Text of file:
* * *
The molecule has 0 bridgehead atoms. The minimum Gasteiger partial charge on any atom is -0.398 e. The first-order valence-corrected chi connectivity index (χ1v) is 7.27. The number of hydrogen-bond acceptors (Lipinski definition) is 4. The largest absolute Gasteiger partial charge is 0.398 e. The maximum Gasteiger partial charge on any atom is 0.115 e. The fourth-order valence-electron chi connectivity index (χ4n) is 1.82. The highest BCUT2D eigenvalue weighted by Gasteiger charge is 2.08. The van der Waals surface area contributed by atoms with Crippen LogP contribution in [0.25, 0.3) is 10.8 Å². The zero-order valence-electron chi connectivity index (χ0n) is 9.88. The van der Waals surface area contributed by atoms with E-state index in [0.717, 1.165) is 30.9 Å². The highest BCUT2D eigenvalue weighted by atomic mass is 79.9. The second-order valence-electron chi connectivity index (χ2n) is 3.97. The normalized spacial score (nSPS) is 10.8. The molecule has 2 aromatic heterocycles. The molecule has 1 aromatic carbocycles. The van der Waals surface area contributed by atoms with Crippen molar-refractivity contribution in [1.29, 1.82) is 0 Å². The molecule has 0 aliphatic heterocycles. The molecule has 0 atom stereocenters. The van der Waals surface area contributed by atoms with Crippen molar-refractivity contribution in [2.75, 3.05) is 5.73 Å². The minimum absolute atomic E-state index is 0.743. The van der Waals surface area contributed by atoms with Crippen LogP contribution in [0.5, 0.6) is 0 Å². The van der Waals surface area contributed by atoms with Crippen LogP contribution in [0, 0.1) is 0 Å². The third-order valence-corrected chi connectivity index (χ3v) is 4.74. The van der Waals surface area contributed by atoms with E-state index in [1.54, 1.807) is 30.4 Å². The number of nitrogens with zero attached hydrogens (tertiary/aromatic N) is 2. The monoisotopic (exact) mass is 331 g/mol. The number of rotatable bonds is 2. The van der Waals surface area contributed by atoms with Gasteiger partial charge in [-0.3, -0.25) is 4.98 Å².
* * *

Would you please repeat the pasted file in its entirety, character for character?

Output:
The molecule has 0 bridgehead atoms. The minimum Gasteiger partial charge on any atom is -0.398 e. The first-order valence-corrected chi connectivity index (χ1v) is 7.27. The number of hydrogen-bond acceptors (Lipinski definition) is 4. The largest absolute Gasteiger partial charge is 0.398 e. The maximum Gasteiger partial charge on any atom is 0.115 e. The fourth-order valence-electron chi connectivity index (χ4n) is 1.82. The highest BCUT2D eigenvalue weighted by Gasteiger charge is 2.08. The van der Waals surface area contributed by atoms with Crippen LogP contribution in [0.25, 0.3) is 10.8 Å². The zero-order valence-electron chi connectivity index (χ0n) is 9.88. The van der Waals surface area contributed by atoms with E-state index in [0.717, 1.165) is 30.9 Å². The highest BCUT2D eigenvalue weighted by atomic mass is 79.9. The second-order valence-electron chi connectivity index (χ2n) is 3.97. The normalized spacial score (nSPS) is 10.8. The molecule has 2 aromatic heterocycles. The molecule has 1 aromatic carbocycles. The van der Waals surface area contributed by atoms with Crippen molar-refractivity contribution in [1.29, 1.82) is 0 Å². The molecule has 0 aliphatic heterocycles. The molecule has 0 atom stereocenters. The van der Waals surface area contributed by atoms with Crippen molar-refractivity contribution in [2.75, 3.05) is 5.73 Å². The minimum absolute atomic E-state index is 0.743. The van der Waals surface area contributed by atoms with Crippen LogP contribution in [0.5, 0.6) is 0 Å². The van der Waals surface area contributed by atoms with Crippen LogP contribution in [0, 0.1) is 0 Å². The third-order valence-corrected chi connectivity index (χ3v) is 4.74. The van der Waals surface area contributed by atoms with E-state index in [1.54, 1.807) is 30.4 Å². The number of nitrogens with zero attached hydrogens (tertiary/aromatic N) is 2. The monoisotopic (exact) mass is 331 g/mol. The number of rotatable bonds is 2. The van der Waals surface area contributed by atoms with Gasteiger partial charge in [-0.3, -0.25) is 4.98 Å².